ORDER ADOPTING REPORT AND RECOMMENDATION
Before the Court is Magistrate Judge Charmiane Claxton's Report and Recommendation ("Report"), submitted on January 29, 2020. (See ECF Nos. 74, 75.) The Report recommends that the Court deny Defendant Demetrius Lay's Motion to Suppress, (ECF No. 49), filed on September 3, 2019. (ECF No. 75 at PageID 138.) Defendant has not filed an objection to the Report and the time for doing so has passed. For the reasons set forth herein, the Court ADOPTS the Report and DENIES Defendant's Motion to Suppress.
LAW AND ANALYSIS
Pursuant to 28 U.S.C. § 636(b)(1)(B) and Federal Rule of Criminal Procedure 59, a district court may refer a motion to suppress to a magistrate judge for the preparation of a report and recommendation. "The magistrate judge must promptly conduct the required proceedings and enter on the record a recommendation for disposing of the matter, including any proposed findings of fact." Fed. R. Crim. P. 59(b)(1). If a party files timely objections to the recommendation, the district court must consider those objections de novo and "accept, reject, or modify the recommendation." Fed. R. Crim. P. 59(b)(3).
"The filing of objections to a magistrate's report enables the district judge to focus attention on those issues—factual and legal—that are at the heart of the parties' dispute." Thomas v. Arn, 474 U.S. 140, 147 (1985). Therefore, objections to a magistrate judge's report must be "specific." Fed. R. Crim. P. 59(b)(2). Vague, general, or conclusory objections are improper, will not be considered by the reviewing court, and are "tantamount to a complete failure to object." Cole v. Yukins, 7 F. App'x 354, 356 (6th Cir. 2001); see also Miller v. Currie, 50 F.3d 373, 380 (6th Cir. 1995) ("[A] general objection to a magistrate's report, which fails to specify the issues of contention, does not satisfy the requirement that an objection be filed. The objections must be clear enough to enable the district court to discern those issues that are dispositive and contentious.").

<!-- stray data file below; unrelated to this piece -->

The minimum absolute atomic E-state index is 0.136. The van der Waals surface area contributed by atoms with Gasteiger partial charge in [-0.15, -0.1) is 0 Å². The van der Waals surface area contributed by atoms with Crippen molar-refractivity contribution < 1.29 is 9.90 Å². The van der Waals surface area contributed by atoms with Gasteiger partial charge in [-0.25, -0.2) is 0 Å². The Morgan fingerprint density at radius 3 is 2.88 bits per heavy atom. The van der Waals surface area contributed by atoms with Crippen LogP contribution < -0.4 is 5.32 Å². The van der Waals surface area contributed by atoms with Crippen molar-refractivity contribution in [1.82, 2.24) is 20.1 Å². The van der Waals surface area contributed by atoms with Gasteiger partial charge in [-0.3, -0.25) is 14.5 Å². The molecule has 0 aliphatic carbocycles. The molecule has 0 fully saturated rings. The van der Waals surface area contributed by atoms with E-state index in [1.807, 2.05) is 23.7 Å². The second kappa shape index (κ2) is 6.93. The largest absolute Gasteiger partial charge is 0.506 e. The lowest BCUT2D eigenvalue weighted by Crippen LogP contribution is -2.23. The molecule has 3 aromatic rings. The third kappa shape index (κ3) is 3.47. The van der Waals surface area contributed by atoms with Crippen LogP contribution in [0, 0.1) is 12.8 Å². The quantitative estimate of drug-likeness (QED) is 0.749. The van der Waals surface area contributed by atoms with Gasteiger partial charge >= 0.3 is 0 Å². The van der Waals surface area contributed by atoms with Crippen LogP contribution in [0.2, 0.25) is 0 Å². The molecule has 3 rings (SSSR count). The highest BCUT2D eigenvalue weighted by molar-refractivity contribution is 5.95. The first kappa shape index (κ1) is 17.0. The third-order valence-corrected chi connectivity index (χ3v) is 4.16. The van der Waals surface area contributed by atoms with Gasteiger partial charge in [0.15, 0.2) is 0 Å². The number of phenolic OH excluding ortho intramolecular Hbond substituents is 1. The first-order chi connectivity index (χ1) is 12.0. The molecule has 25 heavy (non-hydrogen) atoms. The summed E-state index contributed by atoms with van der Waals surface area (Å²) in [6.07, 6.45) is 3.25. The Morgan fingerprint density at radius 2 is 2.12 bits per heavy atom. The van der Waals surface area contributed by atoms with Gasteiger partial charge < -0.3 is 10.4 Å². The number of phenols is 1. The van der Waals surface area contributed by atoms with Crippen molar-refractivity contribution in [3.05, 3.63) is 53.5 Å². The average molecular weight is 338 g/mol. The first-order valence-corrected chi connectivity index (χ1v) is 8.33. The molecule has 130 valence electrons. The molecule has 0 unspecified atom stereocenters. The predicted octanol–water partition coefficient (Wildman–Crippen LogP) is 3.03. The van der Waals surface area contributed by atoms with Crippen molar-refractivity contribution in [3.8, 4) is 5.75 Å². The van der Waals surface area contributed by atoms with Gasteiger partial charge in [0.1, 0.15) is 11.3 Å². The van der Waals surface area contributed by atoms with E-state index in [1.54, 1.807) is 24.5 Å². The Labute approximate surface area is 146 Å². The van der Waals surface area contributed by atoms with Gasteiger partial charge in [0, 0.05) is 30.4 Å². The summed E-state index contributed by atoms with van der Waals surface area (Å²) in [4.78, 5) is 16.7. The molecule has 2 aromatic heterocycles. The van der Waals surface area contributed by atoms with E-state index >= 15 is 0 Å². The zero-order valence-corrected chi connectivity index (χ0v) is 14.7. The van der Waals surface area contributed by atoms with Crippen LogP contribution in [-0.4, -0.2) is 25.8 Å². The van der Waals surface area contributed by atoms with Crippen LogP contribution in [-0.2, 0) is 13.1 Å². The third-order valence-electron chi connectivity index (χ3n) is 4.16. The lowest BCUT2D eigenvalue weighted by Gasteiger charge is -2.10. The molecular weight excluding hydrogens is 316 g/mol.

The Court need not review—under a de novo or any other standard—those aspects of a report and recommendation to which no objection is made. Thomas v. Arn, 474 U.S. 140, 150-52 (1985). Failure to object to a magistrate judge's findings or conclusions results in waiver of those objections. Fed. R. Crim. P. 59(b)(2). A district judge should adopt the findings and rulings of the magistrate judge to which no specific objection is filed. Brown v. Board of Educ., 47 F. Supp. 3d 665, 674 (W.D. Tenn. 2014).
Here, the deadline to object to the Report has passed, and neither Plaintiff nor Defendant has filed objections. The Court has reviewed the Report for clear error and finds none. For the foregoing reasons, the Court ADOPTS the Report and DENIES Defendant's (ECF No. 49) Motion to Suppress.
IT IS SO ORDERED this 13th day of February, 2020.
s/ Mark Norris
MARK S. NORRIS
UNITED STATES DISTRICT JUDGE